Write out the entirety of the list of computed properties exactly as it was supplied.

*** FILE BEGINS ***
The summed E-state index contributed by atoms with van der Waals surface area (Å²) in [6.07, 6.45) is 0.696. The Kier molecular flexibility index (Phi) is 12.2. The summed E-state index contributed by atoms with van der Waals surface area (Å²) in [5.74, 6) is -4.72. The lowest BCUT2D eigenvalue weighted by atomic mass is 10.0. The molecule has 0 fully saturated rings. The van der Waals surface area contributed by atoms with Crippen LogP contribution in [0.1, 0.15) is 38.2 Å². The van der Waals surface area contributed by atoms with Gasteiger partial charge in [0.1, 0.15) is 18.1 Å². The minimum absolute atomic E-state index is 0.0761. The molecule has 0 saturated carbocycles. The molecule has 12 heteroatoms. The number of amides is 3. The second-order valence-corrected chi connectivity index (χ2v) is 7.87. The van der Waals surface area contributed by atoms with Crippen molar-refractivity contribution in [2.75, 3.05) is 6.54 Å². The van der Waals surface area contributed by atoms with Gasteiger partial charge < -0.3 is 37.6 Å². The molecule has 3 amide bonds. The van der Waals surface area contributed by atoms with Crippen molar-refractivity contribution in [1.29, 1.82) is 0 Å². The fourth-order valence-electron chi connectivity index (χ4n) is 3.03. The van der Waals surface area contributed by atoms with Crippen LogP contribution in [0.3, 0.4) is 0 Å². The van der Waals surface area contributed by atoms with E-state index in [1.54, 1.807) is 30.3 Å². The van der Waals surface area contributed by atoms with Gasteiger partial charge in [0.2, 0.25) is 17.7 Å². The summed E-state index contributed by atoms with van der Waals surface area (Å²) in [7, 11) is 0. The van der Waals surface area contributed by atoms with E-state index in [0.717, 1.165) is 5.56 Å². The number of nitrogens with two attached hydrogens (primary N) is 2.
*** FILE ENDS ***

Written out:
The summed E-state index contributed by atoms with van der Waals surface area (Å²) in [6.07, 6.45) is 0.696. The Kier molecular flexibility index (Phi) is 12.2. The summed E-state index contributed by atoms with van der Waals surface area (Å²) in [5.74, 6) is -4.72. The lowest BCUT2D eigenvalue weighted by atomic mass is 10.0. The molecule has 0 fully saturated rings. The van der Waals surface area contributed by atoms with Crippen LogP contribution in [0.1, 0.15) is 38.2 Å². The van der Waals surface area contributed by atoms with Gasteiger partial charge in [0.1, 0.15) is 18.1 Å². The minimum absolute atomic E-state index is 0.0761. The molecule has 0 saturated carbocycles. The molecule has 12 heteroatoms. The number of amides is 3. The second-order valence-corrected chi connectivity index (χ2v) is 7.87. The van der Waals surface area contributed by atoms with Crippen molar-refractivity contribution in [2.75, 3.05) is 6.54 Å². The van der Waals surface area contributed by atoms with Gasteiger partial charge < -0.3 is 37.6 Å². The molecule has 3 amide bonds. The van der Waals surface area contributed by atoms with Crippen molar-refractivity contribution in [1.29, 1.82) is 0 Å². The fourth-order valence-electron chi connectivity index (χ4n) is 3.03. The van der Waals surface area contributed by atoms with Crippen LogP contribution in [0.3, 0.4) is 0 Å². The van der Waals surface area contributed by atoms with E-state index in [1.54, 1.807) is 30.3 Å². The van der Waals surface area contributed by atoms with Gasteiger partial charge in [0.2, 0.25) is 17.7 Å². The summed E-state index contributed by atoms with van der Waals surface area (Å²) in [7, 11) is 0. The van der Waals surface area contributed by atoms with E-state index in [0.717, 1.165) is 5.56 Å². The number of nitrogens with two attached hydrogens (primary N) is 2.